Who here actually got a job coding/programming by self teaching online/bootcamps? | Collaboration Forum | ice-inc
Jul 1

Who here actually got a job coding/programming by self teaching online/bootcamps?


Who here actually got a job coding/programming by self teaching online/bootcamps? And how long did it take you? How hard was it? Do you recommend getting a degree in CS instead?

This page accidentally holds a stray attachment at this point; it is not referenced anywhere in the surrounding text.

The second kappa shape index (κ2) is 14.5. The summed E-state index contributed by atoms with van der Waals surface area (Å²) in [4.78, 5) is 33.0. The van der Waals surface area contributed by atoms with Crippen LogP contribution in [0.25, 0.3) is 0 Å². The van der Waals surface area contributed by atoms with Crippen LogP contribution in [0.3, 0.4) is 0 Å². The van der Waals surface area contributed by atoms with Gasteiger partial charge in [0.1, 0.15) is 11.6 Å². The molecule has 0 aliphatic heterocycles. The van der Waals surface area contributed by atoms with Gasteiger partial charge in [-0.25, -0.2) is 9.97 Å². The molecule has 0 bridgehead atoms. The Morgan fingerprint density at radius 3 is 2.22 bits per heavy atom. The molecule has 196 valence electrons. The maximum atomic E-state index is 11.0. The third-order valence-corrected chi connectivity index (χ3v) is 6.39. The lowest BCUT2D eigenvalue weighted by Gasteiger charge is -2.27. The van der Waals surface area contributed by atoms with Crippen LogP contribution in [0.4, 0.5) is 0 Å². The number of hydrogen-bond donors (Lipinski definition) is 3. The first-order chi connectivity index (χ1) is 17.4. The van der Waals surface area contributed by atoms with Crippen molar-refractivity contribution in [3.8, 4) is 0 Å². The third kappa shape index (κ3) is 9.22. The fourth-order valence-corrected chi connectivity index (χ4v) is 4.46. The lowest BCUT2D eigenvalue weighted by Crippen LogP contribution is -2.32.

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  • I am often asked by attendees which programming language is the best to teach. The answer is simple and complex all at the same time. Of course, you would expect a programmer to tell you that...I hope! The reality is that for beginners, the language is not important. You are teaching logic. I may even suggest that some formulas in Excel would be a great place to start to understand logic. Simple "if, else" statements are mind blowing to beginners. This is a great opportunity to connect with hypothesis development in the sciences. The answer is different depending on what the students already know when they get to you. Additionally, this is dependent on what you already know at the outset of teaching coding and your capacity to learn along the way. Let's break that down a bit... 1. What do the student know about programming and coding ahead of time? As coding has become more popular in the last 5 years, most students have dabbled already. Many beginners work in Java or Python with Java being the more popular. They are pretty simple to understand and write. The fact is for beginners, it doesn't matter what language is chosen. Most of the online programs (Scratch, Code.org, etc.) all utilize Java for the most part. The only advice I would give is stay consistent with beginners. For more advanced students, language becomes more important. The key is understanding one language very well before expanding into the syntax of another language. Once students understand the logic and the complexity of one language, the others are easier to master. 2. Your capacity to learn You are busy! That is often an understatement to educators. Do you have the time to invest in learning the language, too? My advice is don't worry about the languages and try to learn more than one at a time if your formal training did not include computer programming. In this case, keep it simple! Teach one language until you have mastered it. Then, explore the others. You don't have to be perfect your first time or two teaching coding lessons. Go easy on yourself! I hope this helps...from my own rambling experience presenting coding workshops and teaching it to my own students. Please post questions, comments, other helpful tips, etc.

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